'I didn't want to be stuck in an office all day. I loved the outdoors… then a friend told me about a course in GMIT'

It was during his Transition Year (TY) work experience placements that David Hartley knew the outdoor life was for him.

He worked in both a leisure centre and with computers and what he realised was that he “didn’t want to be stuck in an office all day, or to work indoors.

Please sign in or register with Independent.ie for free access to this article.

Sign In

New to Independent.ie? Sign up

“Throughout my life, I knew I loved the outdoors,” says David, who has a particular passion for surfing.

As the former pupil of ArdScoil na Mara, Tramore, Co Waterford weighed everything up, it confirmed his view that he wanted to spend his working life in the open air.

It was a great journey of discovery and a particular example of how teenagers can benefit TY. But how do you translate all of that into a career?

As he considered his options, David was thinking “there wasn’t a lot on offer in Ireland and then I heard from a friend about a course he had done in Galway Mayo IT, who said to me ‘this is the course for you’.”

His friend was referring to the BA in Outdoor Education at the GMIT Castlebar campus, Co Mayo.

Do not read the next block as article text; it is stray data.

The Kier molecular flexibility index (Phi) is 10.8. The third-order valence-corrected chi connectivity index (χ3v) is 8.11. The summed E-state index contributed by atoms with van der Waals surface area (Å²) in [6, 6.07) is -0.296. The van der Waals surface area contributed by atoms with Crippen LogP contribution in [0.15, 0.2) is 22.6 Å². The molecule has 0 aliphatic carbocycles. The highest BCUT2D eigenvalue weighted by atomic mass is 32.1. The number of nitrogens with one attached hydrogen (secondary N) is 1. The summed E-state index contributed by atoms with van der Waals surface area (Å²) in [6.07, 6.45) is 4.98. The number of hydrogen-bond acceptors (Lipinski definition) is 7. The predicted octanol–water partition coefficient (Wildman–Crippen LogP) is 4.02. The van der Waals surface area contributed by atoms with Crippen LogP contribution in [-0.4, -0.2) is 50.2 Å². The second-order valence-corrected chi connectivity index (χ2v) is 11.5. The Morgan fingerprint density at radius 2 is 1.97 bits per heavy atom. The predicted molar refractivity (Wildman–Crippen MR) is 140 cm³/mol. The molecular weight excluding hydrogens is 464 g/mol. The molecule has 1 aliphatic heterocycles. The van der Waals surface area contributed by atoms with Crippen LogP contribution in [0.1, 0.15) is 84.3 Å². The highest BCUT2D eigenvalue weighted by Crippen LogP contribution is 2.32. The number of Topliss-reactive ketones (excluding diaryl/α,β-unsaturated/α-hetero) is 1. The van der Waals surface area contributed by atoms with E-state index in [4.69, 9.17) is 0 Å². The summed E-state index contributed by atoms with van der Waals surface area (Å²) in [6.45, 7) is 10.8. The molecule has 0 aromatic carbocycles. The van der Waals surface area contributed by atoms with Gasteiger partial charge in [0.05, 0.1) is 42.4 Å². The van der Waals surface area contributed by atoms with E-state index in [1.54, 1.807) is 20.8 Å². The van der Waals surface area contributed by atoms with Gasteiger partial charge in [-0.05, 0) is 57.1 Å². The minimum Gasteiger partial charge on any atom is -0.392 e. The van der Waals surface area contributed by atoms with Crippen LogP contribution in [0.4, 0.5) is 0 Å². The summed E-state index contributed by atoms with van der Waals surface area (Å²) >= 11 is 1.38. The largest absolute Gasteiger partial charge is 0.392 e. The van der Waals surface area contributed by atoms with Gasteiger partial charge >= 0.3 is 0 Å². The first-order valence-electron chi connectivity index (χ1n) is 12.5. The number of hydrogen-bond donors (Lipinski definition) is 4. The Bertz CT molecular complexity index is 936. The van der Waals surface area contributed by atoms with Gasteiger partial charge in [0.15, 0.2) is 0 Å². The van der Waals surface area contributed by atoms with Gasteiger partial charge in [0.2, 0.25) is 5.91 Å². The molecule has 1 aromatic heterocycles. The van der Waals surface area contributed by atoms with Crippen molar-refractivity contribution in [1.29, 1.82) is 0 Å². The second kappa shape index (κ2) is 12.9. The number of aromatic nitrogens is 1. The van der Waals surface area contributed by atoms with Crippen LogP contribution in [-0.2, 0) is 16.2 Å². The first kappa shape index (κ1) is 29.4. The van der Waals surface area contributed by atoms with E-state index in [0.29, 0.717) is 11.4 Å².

For a full list of 2019 CAO courses, click here

Variations of the course are available at both Level 7 (ordinary degree) and Level 8 (honours degree) and David ticked it on both CAO lists, “knowing that if I didn’t get the points I needed for Level 8, I could possibly get the Level 7”. He needn’t have worried; he received a Level 8 offer.

So David (19) made the move to Castlebar – it was, he says, “a big journey and certainly a life-changing experience”. “You wouldn’t have Mammy’s dinner on the table, and you have to do your own washing. But you have to grow up at some stage.”

The four-year Outdoor Education programme, which combines academic studies and training in adventure sports, encompasses four strands – environmental and cultural landscape; psychology and teaching; safety and first aid; and adventure sports.

David is currently in second year and “loves it”. His surfing talent has been recognised by the college through a sports scholarship, which offers both financial support and coaching in his sport on top of what he is already doing as part of the course.

The famous waves off Ireland’s north-west coast are an ideal base for a surfing enthusiast, and David is now captain of the thriving GMIT Mayo Surf Club, leading the team to first place in the surfing Intervarsities.

Two weeks after the Intervarsities victory, he was called up to the Irish Senior Surfing team for the Celtic Cup in November, when Ireland competed against Scotland.

As captain of the college’s surf club, David can be found every Wednesday afternoon coaching beginners and intermediate surfers.

He was recently presented with an Irish Water Safety award for saving a life in the sea off Wexford last summer when someone was knocked unconscious from a kayak during a surf life-saving contest.

David has two years to go in GMIT but he is already thinking ahead: “I would love to open an adventure centre, and possibly go back to education and study geology”.

  • Read more: Leaving the nest for college? Finding a home from home
  • Read more: The importance of research and putting courses in right order
  • Read more: Apprenticeships: Variety of fields broader than ever for earn-and-learn routes to a career

Source: Read Full Article